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Value in Remanufacturing Construction Equipment: Reduce Cost, Downtime, Carbon Footprint

Tue May 14, 2024 - National Edition
Garrett Adamson, John Deere


Unlocking economic value across the lifecycle of a machine while also adopting more sustainable methods, the remanufacturing of construction equipment allows for more environmental outcomes in a customer’s business while maintaining product circularity.
Photo courtesy of John Deere
Unlocking economic value across the lifecycle of a machine while also adopting more sustainable methods, the remanufacturing of construction equipment allows for more environmental outcomes in a customer’s business while maintaining product circularity.

As the construction industry continues to make strides toward more sustainable and economical manufacturing practices, there are many considerations that come into play.

Most OEMs have begun to prioritize the growth of hybrid and electric solutions, while others continue to evaluate their manufacturing practices in hopes of pioneering more sustainable and eco-friendly processes for the rest of the industry.

In recent years, there has been a major uptick in sustainability driven initiatives, however, there are some practices that have been instrumental for many years in making a similar impact. It's important to consider the many different ways to maximize, or even repurpose, your equipment fleet where possible, and remanufacturing does exactly that.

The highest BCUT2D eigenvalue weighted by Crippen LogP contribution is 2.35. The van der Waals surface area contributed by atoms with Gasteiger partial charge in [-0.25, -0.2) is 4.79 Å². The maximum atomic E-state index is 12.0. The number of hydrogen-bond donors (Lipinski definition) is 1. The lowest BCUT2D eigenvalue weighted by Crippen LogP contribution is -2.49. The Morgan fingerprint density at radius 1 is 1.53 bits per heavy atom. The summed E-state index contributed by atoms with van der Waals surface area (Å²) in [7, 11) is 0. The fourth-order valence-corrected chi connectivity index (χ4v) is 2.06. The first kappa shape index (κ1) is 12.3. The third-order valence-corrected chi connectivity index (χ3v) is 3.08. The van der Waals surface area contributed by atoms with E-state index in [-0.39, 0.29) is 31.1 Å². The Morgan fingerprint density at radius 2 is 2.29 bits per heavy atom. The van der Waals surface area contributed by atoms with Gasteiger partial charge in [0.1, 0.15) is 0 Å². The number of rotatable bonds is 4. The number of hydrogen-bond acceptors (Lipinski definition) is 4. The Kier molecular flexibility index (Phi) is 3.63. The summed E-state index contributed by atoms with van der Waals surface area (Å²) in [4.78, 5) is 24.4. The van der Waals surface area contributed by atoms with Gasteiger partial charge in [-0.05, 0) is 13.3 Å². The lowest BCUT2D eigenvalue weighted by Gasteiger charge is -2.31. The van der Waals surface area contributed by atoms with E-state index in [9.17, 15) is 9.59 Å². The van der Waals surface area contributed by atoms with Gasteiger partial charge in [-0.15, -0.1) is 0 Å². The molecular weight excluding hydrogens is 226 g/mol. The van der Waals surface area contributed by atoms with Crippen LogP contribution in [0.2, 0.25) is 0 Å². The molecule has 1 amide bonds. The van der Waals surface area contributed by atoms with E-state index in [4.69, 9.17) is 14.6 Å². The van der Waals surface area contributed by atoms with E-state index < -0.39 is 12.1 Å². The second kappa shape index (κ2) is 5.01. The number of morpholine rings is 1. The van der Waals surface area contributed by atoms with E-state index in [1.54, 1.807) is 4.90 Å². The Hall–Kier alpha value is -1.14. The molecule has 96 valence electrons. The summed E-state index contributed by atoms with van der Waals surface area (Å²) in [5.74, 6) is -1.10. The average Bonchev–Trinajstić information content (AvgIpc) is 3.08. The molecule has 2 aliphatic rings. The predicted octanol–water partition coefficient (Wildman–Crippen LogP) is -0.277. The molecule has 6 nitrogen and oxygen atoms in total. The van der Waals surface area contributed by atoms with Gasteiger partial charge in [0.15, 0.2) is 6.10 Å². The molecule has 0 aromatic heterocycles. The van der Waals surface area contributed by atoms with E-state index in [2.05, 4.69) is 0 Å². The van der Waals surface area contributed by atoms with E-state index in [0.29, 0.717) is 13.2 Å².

Unlocking economic value across the lifecycle of a machine while also adopting more sustainable methods, the remanufacturing of construction equipment allows for more environmental outcomes in a customer's business while maintaining product circularity. The process of remanufacturing transforms old components to like-new condition, saving customers time and money while boosting performance and sustainability.

What Is Remanufacturing and How Does it Work?

Remanufacturing is an industrial process used by equipment manufacturers that utilizes previously sold, worn or no-longer functional machine components, and remanufactures them into like-new, or in some cases better than new, condition and comparable in quality and performance capabilities.

While remanufacturing may often be confused with the recycling or repairing of machine components, remanufacturing takes it a step further. Required by design, to be considered a fully remanufactured machine, the product at the end of its life will be used for its raw materials and its core. The core will then be reprocessed as the main input for the remanufacturing process. In addition, by not having to make a new engine, axle, or cylinder head from scratch, the natural resources like iron ore are preserved, melting furnaces aren't fired up, and carbon footprints are therefore smaller.

During the remanufacturing process, the machine's cores are derived from an up-front additional fee to the customer, which are then exchanged when a new or remanufactured component is purchased. Then, the core is utilized to fully remanufacture a like-new, functional machine, which will make its way back onto the job site.

At the end of a machine's lifecycle, the cores are often lost when customers fail to return them to the manufacturer, leaving them without the capability to be reused in the remanufacturing process. In addition, high core yields are necessary for a sustainable business. Therefore, when the core of the machine goes unused following its full lifespan, there are less opportunities to remanufacture the machine or give it a second life.

How Is Remanufacturing Different Than Reconditioning or Rebuilding?